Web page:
About Icons


From the beginnings of this art form, iconographers have belonged to guilds, similar to the medieval guilds, not only to learn their trade and practice humility by remaining anonymous, but also to prevent dogmatic errors. A guild provides oversight and encourages obedience to tradition, meaning to those who have preceded us in the Truth. The iconographer cannot paint in isolation: for this reason he or she receives this "ministry" from the Church. It is within the ecclesial community that the icon painter fulfills his purpose. He is neither an artist nor an independent craftsman; he exercises a ministry of the Church.

The materiality of the icon:

All materials come from the mineral, vegetal, or animal world. They are called to participate in the transfiguration of the cosmos.

The wood panel is covered with a base cloth and a coating called levka in Russian, made with a mixture of glue and ground alabaster or lime powder.

The process of painting with encaustic used in Ancient Times was abandoned and replaced in the 8th century by tempera, a method of painting with pigments dispersed in an emulsion miscible with water, typically egg yolk.

In general, gold covers the base (thin sheets of pure gold) and fine slashes bring out the volume of clothing.

Before being exposed to dust and candles, the icon is covered with a coating called olifa, prepared from linseed oil.

The icon is the sign of an invisible presence:

The icon always receives a name that invests it with a presence.

The architectural forms, mountains and plants that form the background are always secondary to the people occupying the forefront.

Far from expressing physical movement, the folds of clothing reveal the spiritual rhythm of being.

The characters are streaming with light. Shadows are absent from icons.

The icon is the sign of an invisible presence. It can be figurative when it represents the features of a saint, but the spiritual dimension dominates. The body is wholly spiritualized, therefore contains nothing corruptible. The flesh gives way to a transfigured body filled with divine energies.

While the icon announces joy to the world, the ambient asceticism imparts a hint of sadness. The joy of Easter is inconceivable without the Passion at the end of which Christ rises from the dead.

The bottom layer of the icon is called the "light." It is usually ocher in color or covered with gold leaf.

Gold does not exist in nature and therefore it symbolizes the uncreated light, which invests the creature, transfigures it and allows it to already taste Paradise.

The golden background forms an opaque barrier that the eye cannot penetrate. God’s presence of God is thus showed in its mysterious dimension.

Gold symbolizes the fire of prayer.

Sometimes icons have a red background. Red represents the fiery fire that contains the divine energies, which animates creatures and breathes life into them. It also evokes the blood of Christ poured out to save humankind.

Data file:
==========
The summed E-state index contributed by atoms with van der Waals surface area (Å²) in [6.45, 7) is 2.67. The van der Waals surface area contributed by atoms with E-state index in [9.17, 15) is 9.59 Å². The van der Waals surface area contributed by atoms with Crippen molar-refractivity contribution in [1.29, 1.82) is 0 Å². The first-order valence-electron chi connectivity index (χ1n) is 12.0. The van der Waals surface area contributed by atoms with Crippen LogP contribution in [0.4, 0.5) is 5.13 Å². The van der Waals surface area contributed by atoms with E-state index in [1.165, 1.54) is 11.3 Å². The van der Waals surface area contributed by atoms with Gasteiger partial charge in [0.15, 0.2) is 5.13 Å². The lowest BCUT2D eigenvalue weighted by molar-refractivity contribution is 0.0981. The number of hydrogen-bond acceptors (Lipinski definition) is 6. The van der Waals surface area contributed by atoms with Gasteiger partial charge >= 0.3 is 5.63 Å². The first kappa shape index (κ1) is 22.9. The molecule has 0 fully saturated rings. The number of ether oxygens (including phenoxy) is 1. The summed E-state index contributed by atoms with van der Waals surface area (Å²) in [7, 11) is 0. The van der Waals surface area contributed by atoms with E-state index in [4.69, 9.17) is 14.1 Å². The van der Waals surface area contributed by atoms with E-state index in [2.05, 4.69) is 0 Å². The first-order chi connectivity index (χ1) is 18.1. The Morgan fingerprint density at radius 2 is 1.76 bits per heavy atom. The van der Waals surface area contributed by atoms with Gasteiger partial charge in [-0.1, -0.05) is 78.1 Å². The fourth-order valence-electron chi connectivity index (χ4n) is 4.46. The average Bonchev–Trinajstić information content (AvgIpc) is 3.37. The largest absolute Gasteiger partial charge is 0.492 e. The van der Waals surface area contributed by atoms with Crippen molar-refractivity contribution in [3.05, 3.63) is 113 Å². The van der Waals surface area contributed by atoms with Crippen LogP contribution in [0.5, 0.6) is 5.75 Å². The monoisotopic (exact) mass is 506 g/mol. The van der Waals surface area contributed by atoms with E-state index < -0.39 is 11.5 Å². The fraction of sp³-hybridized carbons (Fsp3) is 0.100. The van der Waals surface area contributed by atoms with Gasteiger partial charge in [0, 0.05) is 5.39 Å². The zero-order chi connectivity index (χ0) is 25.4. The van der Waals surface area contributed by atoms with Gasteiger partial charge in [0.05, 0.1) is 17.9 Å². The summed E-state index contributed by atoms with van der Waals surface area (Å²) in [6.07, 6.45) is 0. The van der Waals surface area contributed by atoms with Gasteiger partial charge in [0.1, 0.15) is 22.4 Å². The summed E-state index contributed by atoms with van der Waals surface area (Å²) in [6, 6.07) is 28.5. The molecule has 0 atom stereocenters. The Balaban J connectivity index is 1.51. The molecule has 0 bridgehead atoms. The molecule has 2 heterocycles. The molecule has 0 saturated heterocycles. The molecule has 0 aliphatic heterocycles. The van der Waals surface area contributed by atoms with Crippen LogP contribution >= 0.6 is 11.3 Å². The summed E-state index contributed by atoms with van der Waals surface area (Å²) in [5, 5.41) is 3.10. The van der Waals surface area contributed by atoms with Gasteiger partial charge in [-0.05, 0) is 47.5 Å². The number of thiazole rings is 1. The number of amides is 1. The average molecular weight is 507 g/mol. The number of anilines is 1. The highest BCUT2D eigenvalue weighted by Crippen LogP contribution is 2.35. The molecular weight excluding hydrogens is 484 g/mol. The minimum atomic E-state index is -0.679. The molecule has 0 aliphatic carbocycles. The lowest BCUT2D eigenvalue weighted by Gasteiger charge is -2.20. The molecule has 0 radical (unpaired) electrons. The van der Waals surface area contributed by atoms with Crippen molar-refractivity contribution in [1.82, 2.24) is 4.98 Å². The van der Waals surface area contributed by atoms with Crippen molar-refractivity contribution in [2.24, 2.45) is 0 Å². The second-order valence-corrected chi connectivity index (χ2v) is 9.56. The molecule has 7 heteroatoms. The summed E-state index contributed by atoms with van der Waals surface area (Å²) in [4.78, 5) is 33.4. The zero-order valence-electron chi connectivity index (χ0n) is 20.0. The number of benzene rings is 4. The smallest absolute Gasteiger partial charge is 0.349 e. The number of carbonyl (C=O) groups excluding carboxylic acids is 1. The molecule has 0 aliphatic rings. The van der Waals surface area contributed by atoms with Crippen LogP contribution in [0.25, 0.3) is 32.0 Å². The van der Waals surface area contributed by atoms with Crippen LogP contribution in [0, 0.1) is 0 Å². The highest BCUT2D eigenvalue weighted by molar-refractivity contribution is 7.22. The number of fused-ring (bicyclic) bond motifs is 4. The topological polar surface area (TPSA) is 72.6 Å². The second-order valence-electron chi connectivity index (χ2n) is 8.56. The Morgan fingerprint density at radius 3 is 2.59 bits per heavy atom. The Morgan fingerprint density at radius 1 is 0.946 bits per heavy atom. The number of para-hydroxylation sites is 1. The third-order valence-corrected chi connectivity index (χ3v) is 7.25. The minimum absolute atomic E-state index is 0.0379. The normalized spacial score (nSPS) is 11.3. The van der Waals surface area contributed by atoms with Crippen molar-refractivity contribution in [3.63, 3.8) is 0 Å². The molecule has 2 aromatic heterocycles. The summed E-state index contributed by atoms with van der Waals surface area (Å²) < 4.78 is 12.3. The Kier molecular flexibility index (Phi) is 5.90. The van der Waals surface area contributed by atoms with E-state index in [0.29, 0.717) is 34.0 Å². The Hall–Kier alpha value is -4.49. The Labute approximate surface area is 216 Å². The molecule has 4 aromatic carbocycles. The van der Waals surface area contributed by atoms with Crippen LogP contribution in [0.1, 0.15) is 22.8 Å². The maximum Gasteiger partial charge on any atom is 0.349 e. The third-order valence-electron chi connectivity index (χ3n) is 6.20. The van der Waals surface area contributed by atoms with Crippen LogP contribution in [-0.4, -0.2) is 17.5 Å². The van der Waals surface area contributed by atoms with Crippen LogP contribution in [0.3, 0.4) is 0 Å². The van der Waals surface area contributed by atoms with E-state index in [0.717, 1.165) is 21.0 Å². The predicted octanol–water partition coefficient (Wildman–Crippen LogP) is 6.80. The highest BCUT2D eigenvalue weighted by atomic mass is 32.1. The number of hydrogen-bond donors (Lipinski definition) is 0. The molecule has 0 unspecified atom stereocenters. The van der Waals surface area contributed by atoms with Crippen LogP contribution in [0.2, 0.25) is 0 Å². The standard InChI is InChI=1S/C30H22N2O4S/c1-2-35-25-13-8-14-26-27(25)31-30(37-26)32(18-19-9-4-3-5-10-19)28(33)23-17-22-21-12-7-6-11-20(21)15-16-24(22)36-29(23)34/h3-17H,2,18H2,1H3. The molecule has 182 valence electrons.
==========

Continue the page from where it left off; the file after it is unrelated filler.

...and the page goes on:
The face dominates everything:

In ancient Greek, a slave was called an aprosôpos, i.e one without a face. By taking a human face, God restored in us a face made in his image, when we were chained (aprosôpos) by sin.

Time and place:

All times and places can meet at the same point. Imprisoned time and imprisoned space exist no longer. The Nativity icon is a perfect example of this: The depicted scene takes place in front of the grotto, never inside. In this way, the iconographer emphasizes the fact that the event is larger than the historical place and time it happened.

The icon: a purifying image

"The lamp of the body is your eye. When your eye is sound, then your whole body is filled with light, but when it is bad, then your body is in darkness. Take care, then, that the light in you not become darkness. If your whole body is full of light, and no part of it is in darkness, then it will be as full of light as a lamp illuminating you with its brightness."

(Lk 11:34)

The icon purifies and teaches us to develop an inner vision

The icon is the image of a world that is not disembodied (in the sense that it would refuse creation) but transformed, transfigured, made transparent by a spiritualization that includes the entire cosmos.

The icon of Christ, his Face, "not made of human hands," is the model of all representations of the human face.

This face of God made man gives a sacredness to other faces

As a representation of transcendent Reality, the icon fills our vision of a universe of beauty.

Source :

Michel Quenot, L'icône, fenêtre ouverte sur le Royaume, Cerf, Paris 2001, p. 99-118, and 171-172.

Olga Popola, Engelina Smirnova, Paola Cortesi, Les icônes, Solar, Paris 1996, p. 53.61.


Article by Françoise Breynaert